Jesus commanded His followers: "To you who hear Me, I say: Love your enemies, do good to those who hate you" (Lk 6:27). A few verses later, Jesus repeated: "Love your enemy and do good" (Lk 6:35). This may be the use of the literary device called an inclusion. Ancient texts had no paragraphs. An inclusion is one way the author could indicate when the treatment of a subject begins and ends. The use of an inclusion greatly affects the interpretation of these verses.
Jesus may be commanding us to show our love to our enemies more than we show it to our friends. We may be called to lavishly love our enemies who have not repented but are presently hurting us. They continue to hate (Lk 6:27), curse, maltreat (Lk 6:28), and slap us (Lk 6:29). They may be even presently stealing from us (Lk 6:29). We as followers of Jesus are at the same time to love them by doing them good (Lk 6:27), blessing and praying for them (Lk 6:28), and even make it easier for them to hurt us and steal from us (Lk 6:29). We are to give to all these enemies (Lk 6:30) and even give them loans without expecting repayment (Lk 6:34).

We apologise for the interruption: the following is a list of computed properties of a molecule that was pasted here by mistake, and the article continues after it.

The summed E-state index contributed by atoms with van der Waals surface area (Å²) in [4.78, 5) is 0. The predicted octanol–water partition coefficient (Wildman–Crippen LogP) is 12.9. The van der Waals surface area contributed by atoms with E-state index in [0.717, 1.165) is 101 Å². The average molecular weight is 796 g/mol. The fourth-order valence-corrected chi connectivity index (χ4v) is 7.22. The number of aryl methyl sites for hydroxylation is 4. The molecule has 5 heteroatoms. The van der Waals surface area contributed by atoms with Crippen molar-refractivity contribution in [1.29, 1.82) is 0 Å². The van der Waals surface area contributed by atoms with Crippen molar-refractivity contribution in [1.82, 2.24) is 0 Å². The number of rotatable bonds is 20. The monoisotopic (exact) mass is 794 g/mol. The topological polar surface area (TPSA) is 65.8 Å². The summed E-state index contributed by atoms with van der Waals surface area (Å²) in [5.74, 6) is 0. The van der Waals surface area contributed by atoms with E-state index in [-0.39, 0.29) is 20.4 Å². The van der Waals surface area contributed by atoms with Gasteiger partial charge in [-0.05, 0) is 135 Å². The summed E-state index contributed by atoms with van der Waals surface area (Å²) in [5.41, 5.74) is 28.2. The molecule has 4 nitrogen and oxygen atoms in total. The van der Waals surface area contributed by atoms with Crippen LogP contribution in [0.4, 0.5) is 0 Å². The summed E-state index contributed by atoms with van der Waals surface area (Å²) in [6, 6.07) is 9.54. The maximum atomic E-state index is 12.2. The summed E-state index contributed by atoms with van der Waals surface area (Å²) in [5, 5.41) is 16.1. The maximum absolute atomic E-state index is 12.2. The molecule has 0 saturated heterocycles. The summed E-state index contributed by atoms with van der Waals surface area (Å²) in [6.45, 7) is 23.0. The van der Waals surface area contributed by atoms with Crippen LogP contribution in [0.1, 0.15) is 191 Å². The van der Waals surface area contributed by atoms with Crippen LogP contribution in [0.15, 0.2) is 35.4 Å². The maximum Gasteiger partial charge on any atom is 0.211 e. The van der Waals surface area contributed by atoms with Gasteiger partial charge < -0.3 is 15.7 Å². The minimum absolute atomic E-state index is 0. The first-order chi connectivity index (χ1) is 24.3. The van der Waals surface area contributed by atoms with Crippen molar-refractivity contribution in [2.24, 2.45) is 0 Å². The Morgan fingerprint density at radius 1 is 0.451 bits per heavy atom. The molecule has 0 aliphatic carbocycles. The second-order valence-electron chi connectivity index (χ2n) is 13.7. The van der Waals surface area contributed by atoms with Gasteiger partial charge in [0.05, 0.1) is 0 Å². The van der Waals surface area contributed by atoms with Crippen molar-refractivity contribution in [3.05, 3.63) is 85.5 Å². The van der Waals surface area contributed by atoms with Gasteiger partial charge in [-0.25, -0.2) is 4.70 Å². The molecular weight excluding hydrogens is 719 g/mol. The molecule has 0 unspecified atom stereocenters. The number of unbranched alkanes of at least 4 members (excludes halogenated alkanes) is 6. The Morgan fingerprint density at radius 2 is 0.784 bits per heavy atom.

This interpretation of these verses would seem absurd but for Paul's admonition: " 'If your enemy is hungry, feed him; if he is thirsty, give him something to drink; by doing this you will heap burning coals upon his head.' Do not be conquered by evil but conquer evil with good" (Rm 12:20-21). Ultimately, this interpretation seems confirmed by Jesus' death on the cross. When Jesus was crucified, He poured out infinite love and mercy on His enemies — many of whom would never repent.
By His grace, love your enemies as Jesus does.